Peaceful Corners of the Mind Recuperation through relaxation BY: Troy Murphy
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When the brain is in a heightened state of excitation, the neurons fire rapidly—and we feel it. Some people prefer the rushes of excitement over quietness. Excitement has evolutionary roots. A system appropriately excited prepares the body for crisis. After twenty-five years of police work in a large California city, I certainly have felt my share of excitement. The shattering of quietness by a gunshot cutting through the cold air momentarily freezes the mind, followed by a reorientation of safety. The experience of danger and the firing of neurons warning of a crisis springs from many signs—not just guns. A child in danger, an empty bank account, or a positive cancer screening test awakens fear and is felt in the excitation of the body.
Dynamic events can easily overwhelm some, while others perform well under pressure. Brain excitation unbearably discomforts some, while for others, it appears, pushes them into effective action, as if they are accustomed to the excited states; the quietness discomforts them.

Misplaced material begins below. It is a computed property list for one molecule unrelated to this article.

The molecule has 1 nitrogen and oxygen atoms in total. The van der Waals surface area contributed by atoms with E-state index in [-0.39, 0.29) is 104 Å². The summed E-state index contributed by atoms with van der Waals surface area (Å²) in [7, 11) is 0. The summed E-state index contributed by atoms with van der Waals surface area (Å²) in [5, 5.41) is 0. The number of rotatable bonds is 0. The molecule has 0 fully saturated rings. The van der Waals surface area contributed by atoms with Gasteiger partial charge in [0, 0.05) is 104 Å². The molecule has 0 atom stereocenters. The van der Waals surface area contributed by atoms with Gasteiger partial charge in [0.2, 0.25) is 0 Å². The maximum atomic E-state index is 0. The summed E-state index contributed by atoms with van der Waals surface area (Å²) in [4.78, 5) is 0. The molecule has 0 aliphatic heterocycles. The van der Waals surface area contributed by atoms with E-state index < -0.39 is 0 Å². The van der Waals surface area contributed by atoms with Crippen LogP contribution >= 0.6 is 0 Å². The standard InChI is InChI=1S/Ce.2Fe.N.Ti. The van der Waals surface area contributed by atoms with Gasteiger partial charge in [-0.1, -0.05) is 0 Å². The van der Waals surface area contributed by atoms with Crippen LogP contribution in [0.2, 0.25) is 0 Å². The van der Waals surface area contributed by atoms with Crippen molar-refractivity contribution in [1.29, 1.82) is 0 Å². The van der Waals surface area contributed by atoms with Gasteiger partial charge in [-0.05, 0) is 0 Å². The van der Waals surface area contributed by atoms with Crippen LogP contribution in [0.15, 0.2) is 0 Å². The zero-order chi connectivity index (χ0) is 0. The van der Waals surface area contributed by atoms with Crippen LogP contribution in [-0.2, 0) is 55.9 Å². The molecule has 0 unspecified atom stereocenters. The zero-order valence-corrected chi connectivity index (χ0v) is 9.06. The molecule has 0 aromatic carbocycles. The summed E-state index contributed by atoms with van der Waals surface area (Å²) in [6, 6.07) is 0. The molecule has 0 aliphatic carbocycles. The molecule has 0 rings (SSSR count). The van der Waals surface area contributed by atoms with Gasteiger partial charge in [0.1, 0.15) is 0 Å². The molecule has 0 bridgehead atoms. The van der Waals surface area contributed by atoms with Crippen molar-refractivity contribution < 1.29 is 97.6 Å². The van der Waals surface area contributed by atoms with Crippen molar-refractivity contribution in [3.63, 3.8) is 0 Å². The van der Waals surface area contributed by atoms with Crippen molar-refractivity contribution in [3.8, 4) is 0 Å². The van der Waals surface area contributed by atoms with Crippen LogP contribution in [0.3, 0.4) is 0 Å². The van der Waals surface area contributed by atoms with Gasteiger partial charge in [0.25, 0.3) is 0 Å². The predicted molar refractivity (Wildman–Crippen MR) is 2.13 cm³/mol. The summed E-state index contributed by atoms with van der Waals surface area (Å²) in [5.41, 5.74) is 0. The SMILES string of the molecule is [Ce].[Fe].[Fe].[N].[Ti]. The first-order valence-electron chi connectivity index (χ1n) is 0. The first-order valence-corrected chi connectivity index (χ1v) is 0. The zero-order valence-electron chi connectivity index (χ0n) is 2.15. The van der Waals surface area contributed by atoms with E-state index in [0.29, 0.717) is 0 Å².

We have unique constellation of challenges.
A constant excited mind, however, may miss the benefits of honest reflection that accompanies solitude. If we are dissatisfied with an aspect of our life, self-searching may unearth hidden behaviors sabotaging success. We find what we previously preferred to leave buried. Busy minds keep the unsavory realities hidden, while quietness invites the unconscious to the surface. Sadly, to protect hidden thorns, many lose the enjoyment of healthy emotional escapes into the quiet places of their mind.
Our modern-day gadgets, smart phones, and interactive social media sites, destructively intrude on the peaceful moments. Like a chain smoker without a fix, the addict of a stimulated mind finds the calm discomforting. When life slows, they nervously reach for a quick fix, checking messages, playing a game, or posting another selfie.
"Busy minds keep the unsavory realities hidden, while quietness invites the unconscious to the surface. Sadly, to protect hidden thorns, many lose the enjoyment of healthy emotional escapes into the quiet places of their mind."
The excitation addict easily replaces quietness with noise. A text message, music, facebook, a video game, or a phone call (especially one with an added touch of drama) distract our mind and free us from the discomforts of reflection.
The less we visit quietness, the more foreign it becomes. If we discover desperation in quietness, there may be inner-wounds lurking in the dark shadows—wounds in desperate need of attention. We can continue to distract through routine noise or we can compassionately visit the spaces of our mind in need of care, address the pain and heal the wound. Peace, be still.